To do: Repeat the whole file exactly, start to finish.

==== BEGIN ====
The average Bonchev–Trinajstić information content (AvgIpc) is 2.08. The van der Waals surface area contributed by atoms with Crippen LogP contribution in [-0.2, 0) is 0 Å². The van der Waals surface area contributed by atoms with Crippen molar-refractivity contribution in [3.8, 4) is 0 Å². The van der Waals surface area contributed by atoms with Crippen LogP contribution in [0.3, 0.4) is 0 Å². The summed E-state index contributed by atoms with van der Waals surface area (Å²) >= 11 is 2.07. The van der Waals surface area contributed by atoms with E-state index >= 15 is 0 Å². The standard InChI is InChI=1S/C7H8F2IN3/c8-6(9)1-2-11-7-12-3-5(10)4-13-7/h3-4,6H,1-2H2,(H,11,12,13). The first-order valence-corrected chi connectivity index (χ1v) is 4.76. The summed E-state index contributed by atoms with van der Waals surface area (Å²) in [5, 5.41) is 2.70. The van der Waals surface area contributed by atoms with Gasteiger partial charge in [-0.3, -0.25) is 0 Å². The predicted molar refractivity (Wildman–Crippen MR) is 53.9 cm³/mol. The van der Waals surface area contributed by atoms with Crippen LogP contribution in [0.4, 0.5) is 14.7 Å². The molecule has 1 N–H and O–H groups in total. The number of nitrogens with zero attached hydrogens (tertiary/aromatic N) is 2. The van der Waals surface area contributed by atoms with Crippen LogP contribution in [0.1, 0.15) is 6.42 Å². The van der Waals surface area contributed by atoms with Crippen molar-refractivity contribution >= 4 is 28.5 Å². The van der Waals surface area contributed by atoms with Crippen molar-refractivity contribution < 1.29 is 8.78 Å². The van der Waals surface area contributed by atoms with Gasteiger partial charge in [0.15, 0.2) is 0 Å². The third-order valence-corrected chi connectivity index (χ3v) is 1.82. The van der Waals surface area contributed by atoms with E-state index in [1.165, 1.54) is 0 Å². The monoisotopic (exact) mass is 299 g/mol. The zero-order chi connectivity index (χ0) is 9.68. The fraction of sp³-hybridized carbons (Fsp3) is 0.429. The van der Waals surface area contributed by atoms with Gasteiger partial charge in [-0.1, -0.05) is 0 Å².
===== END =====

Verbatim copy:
The average Bonchev–Trinajstić information content (AvgIpc) is 2.08. The van der Waals surface area contributed by atoms with Crippen LogP contribution in [-0.2, 0) is 0 Å². The van der Waals surface area contributed by atoms with Crippen molar-refractivity contribution in [3.8, 4) is 0 Å². The van der Waals surface area contributed by atoms with Crippen LogP contribution in [0.3, 0.4) is 0 Å². The summed E-state index contributed by atoms with van der Waals surface area (Å²) >= 11 is 2.07. The van der Waals surface area contributed by atoms with E-state index >= 15 is 0 Å². The standard InChI is InChI=1S/C7H8F2IN3/c8-6(9)1-2-11-7-12-3-5(10)4-13-7/h3-4,6H,1-2H2,(H,11,12,13). The first-order valence-corrected chi connectivity index (χ1v) is 4.76. The summed E-state index contributed by atoms with van der Waals surface area (Å²) in [5, 5.41) is 2.70. The van der Waals surface area contributed by atoms with Gasteiger partial charge in [-0.3, -0.25) is 0 Å². The predicted molar refractivity (Wildman–Crippen MR) is 53.9 cm³/mol. The van der Waals surface area contributed by atoms with Crippen LogP contribution in [0.4, 0.5) is 14.7 Å². The molecule has 1 N–H and O–H groups in total. The number of nitrogens with zero attached hydrogens (tertiary/aromatic N) is 2. The van der Waals surface area contributed by atoms with Crippen LogP contribution in [0.1, 0.15) is 6.42 Å². The van der Waals surface area contributed by atoms with Crippen molar-refractivity contribution >= 4 is 28.5 Å². The van der Waals surface area contributed by atoms with Crippen molar-refractivity contribution < 1.29 is 8.78 Å². The van der Waals surface area contributed by atoms with Gasteiger partial charge in [0.15, 0.2) is 0 Å². The third-order valence-corrected chi connectivity index (χ3v) is 1.82. The van der Waals surface area contributed by atoms with E-state index in [1.165, 1.54) is 0 Å². The monoisotopic (exact) mass is 299 g/mol. The zero-order chi connectivity index (χ0) is 9.68. The fraction of sp³-hybridized carbons (Fsp3) is 0.429. The van der Waals surface area contributed by atoms with Gasteiger partial charge in [-0.1, -0.05) is 0 Å².